John Turville top and Sir George Shearing above. pizzaexpresslive.co.uk Visit the Shearing Hour on Pinterest for clips and photos http://pinterest.com/shearinghour/the-shearing-hour
Liane Carroll, David Lyttle, Mark Lockheart’s Ellington In Anticipation, Steve Davis, and Alexander Hawkins are part of the line-up of the first Brilliant Corners jazz festival, to be held in Belfast from 21-23 March at the MAC, the Black Box and the Belfast Barge. Taking place in the city’s Cathedral Quarter, the three-day festival, which draws its name from the classic 1957 Thelonious Monk Riverside album, is promoted by leading Northern Ireland producer Moving on Music.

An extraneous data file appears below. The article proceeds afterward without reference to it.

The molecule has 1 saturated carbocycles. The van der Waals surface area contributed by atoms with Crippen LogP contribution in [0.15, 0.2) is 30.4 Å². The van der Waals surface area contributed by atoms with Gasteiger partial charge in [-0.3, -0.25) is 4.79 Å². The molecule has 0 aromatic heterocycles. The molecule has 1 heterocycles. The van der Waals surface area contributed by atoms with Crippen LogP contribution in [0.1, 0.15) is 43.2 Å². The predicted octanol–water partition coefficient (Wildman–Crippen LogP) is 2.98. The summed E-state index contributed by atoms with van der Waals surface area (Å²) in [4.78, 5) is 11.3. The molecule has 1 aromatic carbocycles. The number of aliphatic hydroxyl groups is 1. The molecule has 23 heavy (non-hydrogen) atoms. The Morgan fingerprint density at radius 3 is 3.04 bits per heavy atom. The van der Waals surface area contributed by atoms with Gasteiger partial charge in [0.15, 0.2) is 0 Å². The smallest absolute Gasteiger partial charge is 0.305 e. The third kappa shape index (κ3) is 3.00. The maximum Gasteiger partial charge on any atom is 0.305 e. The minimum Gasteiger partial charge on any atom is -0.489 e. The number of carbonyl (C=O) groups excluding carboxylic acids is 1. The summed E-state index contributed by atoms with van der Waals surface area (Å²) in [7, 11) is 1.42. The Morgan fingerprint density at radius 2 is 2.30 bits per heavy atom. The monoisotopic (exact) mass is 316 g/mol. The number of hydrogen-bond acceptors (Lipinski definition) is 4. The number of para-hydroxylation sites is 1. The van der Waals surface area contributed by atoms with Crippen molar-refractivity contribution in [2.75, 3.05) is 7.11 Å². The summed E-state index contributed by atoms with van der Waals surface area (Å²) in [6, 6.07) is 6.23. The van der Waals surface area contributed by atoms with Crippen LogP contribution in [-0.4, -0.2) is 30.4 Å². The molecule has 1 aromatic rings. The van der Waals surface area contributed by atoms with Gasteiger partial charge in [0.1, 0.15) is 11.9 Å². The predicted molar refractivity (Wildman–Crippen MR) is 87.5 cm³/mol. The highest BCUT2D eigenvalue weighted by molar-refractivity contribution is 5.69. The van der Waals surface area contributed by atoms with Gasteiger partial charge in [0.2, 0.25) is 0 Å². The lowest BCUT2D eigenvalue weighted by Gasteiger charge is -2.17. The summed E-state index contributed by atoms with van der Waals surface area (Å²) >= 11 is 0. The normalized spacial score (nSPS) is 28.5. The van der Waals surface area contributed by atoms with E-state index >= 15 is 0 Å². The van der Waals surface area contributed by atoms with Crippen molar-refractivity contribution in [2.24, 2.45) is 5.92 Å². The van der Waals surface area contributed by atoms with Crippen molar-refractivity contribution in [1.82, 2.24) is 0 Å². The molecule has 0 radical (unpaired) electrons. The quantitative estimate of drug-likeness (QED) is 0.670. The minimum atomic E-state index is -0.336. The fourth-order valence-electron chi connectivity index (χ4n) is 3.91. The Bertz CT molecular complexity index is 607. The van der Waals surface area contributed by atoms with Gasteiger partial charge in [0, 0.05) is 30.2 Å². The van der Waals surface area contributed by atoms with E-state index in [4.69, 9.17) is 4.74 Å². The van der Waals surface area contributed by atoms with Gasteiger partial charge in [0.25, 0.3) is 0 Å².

Director Brian Carson says: “Many of today’s more popular music forms take direct influence from jazz and there seems to be a real movement at the moment. Jazz has had a bit of an image problem in recent years, which is definitely changing. We’re seeing a whole new audience coming to our events throughout the year, and an extremely talented group of new musicians emerging. It’s an exciting time.” The line-up is: Continuous Battle Of Order, Decoy (Thursday 21 March, Black Box); Meilana Gillard’s Fine Print (21 March, Barge); Ellington in Anticipation (21 March, MAC); David Lyttle and Interlude (Friday 22 March, Black Box); Ronnie Greer Blues Trio (22 March, Barge); Steve Davis’ Human (22 March, MAC); Arthur Kell (Saturday 23 March, Barge); and Liane Carroll (23 March, MAC). Stephen Graham
David Lyttle top right, to play the Black Box at Brilliant Corners, and Liane Carroll headlining at the MAC on the Saturday night
Concert in Athens
ECM New Series ***